Joe, the Slave Who Became an Alamo Legend

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Product Details

University of Oklahoma Press
Publish Date
6.3 X 9.1 X 1.1 inches | 1.3 pounds

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About the Author

Ron J. Jackson was a staff writer for The Oklahoman for fifteen years, where he won numerous awards for his reporting. He has published four articles in True West and is the author of three books, including Alamo Legacy: Descendants Remember the Alamo (Eakin Press, 1997).
Lee Spencer White is an independent researcher, preservationist, and consultant for the History Channel, Dearg Films, and the BBC.
Phil Collins is best known as a singer-songwriter for the English rock band Genesis and as a solo artist, with hits such as "In the Air Tonight" to his credit. He is also an aficionado of Alamo history and the author of The Alamo and Beyond: A Collector's Journey (State House Press, 2012).


"The stunning discovery that Joe--the slave of Alamo commander William Barret Travis--was the brother of the abolitionist William Wells Brown has opened an entirely new chapter in the history of Texas. Now their two stories are blended into a fascinating narrative that puts the experienced lives of slaves squarely within the story of the Alamo and the Texas Revolution."--James E. Crisp author of Sleuthing the Alamo: Davy Crockett's Last Stand and other Mysteries of the Texas Revolution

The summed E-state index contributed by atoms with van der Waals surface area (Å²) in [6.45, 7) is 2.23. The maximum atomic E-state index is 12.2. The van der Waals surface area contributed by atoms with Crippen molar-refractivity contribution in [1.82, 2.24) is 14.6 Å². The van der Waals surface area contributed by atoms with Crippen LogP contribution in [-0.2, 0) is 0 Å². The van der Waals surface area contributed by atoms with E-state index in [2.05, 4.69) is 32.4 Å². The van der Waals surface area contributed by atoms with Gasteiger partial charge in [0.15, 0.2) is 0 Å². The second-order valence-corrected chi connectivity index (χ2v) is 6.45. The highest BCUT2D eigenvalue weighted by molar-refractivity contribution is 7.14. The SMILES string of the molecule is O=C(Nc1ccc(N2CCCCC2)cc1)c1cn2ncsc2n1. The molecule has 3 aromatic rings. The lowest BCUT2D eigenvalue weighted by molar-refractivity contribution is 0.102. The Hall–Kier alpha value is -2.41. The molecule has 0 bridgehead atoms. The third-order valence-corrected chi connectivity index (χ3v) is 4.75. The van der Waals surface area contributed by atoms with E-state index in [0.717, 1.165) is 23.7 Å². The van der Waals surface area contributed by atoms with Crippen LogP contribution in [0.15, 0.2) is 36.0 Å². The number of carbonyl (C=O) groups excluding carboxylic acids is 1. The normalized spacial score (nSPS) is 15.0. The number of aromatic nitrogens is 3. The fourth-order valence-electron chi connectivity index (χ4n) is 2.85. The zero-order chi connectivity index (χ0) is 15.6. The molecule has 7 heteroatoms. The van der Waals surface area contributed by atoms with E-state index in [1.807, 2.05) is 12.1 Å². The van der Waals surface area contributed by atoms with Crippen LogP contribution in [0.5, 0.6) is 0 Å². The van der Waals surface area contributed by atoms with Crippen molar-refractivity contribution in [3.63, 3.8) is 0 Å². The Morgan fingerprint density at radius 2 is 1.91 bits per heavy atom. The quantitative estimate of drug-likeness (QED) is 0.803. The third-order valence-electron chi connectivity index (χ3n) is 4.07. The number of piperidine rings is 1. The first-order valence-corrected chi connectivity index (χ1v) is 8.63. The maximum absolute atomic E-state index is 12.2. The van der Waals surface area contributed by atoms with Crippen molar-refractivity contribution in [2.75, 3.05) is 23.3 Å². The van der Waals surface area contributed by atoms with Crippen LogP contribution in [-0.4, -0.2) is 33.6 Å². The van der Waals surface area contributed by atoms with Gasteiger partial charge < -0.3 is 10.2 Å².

"This is an amazing piece of historical detective work. The authors have solved the mystery of Joe's life, before and after the Alamo, and have woven their findings into a most entertaining tale."--William Groneman, author of Eyewitness to the Alamo and David Crockett: Hero of the Common Man
"In this fascinating example of the historian as detective, the authors have tracked down the incredible story of an Alamo survivor and key witness--the slave owned by Lieutenant Colonel Travis and known to history only as Joe. In unraveling the tortured history of Joe and his family, the authors not only present the story of this Alamo hero for the first time but also illuminate the important role slavery played in American society, westward expansion, and the origins of the Texas Revolution. This is a magnificent work."--Paul Andrew Hutton, author of Phil Sheridan and His Army
"The writing in Joe, the Slave Who Became an Alamo Legend is unique and strong, the shared knowledge is deep and fascinating and the overall impact is brilliant."--Michael Blake, author of Dances with Wolves
"Ron J. Jackson, Jr., an accomplished journalist, and Lee Spencer White, founder of the Alamo Defenders Descendants Association, provide an engaging account of Joe's remarkable life, rescuing him from the dustbin of history... The authors are to be commended for resurrecting the story of this important, but neglected, Alamo legend. Students of the Texas Revolutionary era or early nineteenth-century slavery will want to add this intriguing book to their collection."--Central Texas Studies: Journal of the Central Texas Historical Association Volume 1 and Volume 2